Opening with a rendition of the Delaney & Bonnie classic “Coming Home”, this really set the scene for how this band was going to percolate: all early 70’s R & B flavored soul with hints of psychedelic earth tones. Susan, being the soul love child of Bonnie Bramlett, was in her element, singing heartfelt songs of love, life and spirit. And she was finally given a spotlight to showcase her very own guitar artistry next to Derek. Now maybe she’ll finally get the recognition she deserves.
Filling their setlist with a bundle of new songs, they comfortably segued from one to another: Nobody’s Free,” ”Drift Away” written by Derek, Mike Mattison and Doyle Bramhall II, and “Too Late”. “Midnight In Harlem” and “Look Around” captured soulful longings with lyrics that resonate in today’s world. “Love Has Something Else To Say” lighted up the funky groove before slowing down to a cool burn as Derek eased into an orgasmic solo, sweat dripping into puddles at his feet as he took his familiar red guitar into another plane of Hendrixian proportions, without ever seeming over-the-top.
Finally ending with an earth tone blues funk called “Space Captain”, Derek Trucks & Susan Tedeschi, along with their bandmates, caused a rapture inside that Blues Tent that probably has not been seen since Stevie Ray Vaughan was here years ago.
And so it goes that on the following night, the Texas blues maestro’s spirit was indeed alive and well inside a young Shreveport, Louisiana, guitarist named Kenny Wayne Shepherd. With all the energy of a bird of paradise, he burned up the Blues Tent, leaving it smoldering long after he had left the building. Being the total opposite presence-wise of Derek, KWS was all over the stage, giving what they call “great guitar face”, as he shredded the blues into something out of Hades. And he never let up.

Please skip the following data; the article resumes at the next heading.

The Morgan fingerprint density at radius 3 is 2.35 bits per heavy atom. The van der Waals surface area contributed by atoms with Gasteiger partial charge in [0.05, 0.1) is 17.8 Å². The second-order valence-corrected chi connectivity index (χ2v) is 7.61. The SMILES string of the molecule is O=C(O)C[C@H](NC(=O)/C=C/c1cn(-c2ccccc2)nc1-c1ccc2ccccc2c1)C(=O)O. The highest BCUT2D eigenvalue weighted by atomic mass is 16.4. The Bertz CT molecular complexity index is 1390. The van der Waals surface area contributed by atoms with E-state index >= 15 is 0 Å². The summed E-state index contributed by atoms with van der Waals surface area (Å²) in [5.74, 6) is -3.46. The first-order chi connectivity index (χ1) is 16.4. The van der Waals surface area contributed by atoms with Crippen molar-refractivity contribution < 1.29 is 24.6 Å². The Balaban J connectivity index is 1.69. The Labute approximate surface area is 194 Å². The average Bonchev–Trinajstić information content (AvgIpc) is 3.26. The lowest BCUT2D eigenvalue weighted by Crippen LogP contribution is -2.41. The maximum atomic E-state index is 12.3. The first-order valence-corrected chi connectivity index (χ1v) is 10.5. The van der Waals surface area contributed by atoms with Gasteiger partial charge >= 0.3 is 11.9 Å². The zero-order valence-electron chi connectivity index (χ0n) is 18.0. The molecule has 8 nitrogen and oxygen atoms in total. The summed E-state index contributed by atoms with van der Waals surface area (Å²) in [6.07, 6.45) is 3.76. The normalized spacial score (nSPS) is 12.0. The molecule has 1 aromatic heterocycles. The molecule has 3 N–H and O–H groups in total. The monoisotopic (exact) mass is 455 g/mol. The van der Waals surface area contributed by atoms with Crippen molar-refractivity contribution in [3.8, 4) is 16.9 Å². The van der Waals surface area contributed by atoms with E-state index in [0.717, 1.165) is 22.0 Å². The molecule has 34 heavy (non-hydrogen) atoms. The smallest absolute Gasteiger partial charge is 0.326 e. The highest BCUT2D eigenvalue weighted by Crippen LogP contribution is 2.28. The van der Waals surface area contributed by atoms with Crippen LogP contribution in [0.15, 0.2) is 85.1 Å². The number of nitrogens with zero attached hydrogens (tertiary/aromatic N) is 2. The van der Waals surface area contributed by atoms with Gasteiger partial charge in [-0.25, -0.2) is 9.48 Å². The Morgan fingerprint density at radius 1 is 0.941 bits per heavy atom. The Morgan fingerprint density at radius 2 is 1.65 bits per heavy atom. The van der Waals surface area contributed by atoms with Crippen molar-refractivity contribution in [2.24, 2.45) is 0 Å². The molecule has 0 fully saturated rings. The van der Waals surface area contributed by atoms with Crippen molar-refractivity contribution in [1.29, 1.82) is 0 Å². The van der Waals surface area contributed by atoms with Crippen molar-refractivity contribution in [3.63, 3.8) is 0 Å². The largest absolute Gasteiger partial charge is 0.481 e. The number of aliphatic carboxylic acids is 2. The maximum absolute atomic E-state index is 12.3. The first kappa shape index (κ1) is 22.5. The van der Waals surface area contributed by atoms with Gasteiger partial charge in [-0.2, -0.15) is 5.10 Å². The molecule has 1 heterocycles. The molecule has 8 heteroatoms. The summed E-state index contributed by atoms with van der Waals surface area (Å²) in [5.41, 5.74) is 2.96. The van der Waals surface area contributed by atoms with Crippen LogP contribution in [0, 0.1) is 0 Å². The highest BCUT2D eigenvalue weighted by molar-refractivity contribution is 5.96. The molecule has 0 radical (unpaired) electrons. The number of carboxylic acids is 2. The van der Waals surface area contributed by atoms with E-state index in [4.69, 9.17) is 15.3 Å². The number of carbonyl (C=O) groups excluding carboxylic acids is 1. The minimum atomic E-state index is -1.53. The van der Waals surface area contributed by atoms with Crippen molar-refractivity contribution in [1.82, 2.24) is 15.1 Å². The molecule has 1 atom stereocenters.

Kicking off with “Somehow Somewhere Someway”, he was lit up like a roman candle on a hot and balmy night. Singer Noah Hunt, in a red shirt and floppy hair, was in strong voice, bassist Scott Nelson was steady as a rock while never really leaving his spot near the drums, Riley Osbourn was jacked up on the keys and SRV drummer Chris Layton did what he has always done – keep one of the best beats in rock n roll.
“Everything Is Broken”, “Last Goodbye”, “Losing Kind”, “Come On”, “Shame Shame Shame”, “Every Little Battle," “Blue On Black” and “King Bee” kept the crowd on their feet and raising their arms in total rapturous adulation before he climaxed us with a stunning version of “Voodoo Child”. All this after Kenny Wayne said he was just “going to sit back and play a little guitar for you”.
Derek Trucks and Kenny Wayne Shepherd are two of the best guitar players out there today. Eric Clapton will agree. So will Chris Layton. And I’m sure Stevie Ray is up there somewhere smiling proudly that his progeny are carrying on the blues the way he always loved it.
Photographs by Leslie Michele Derrough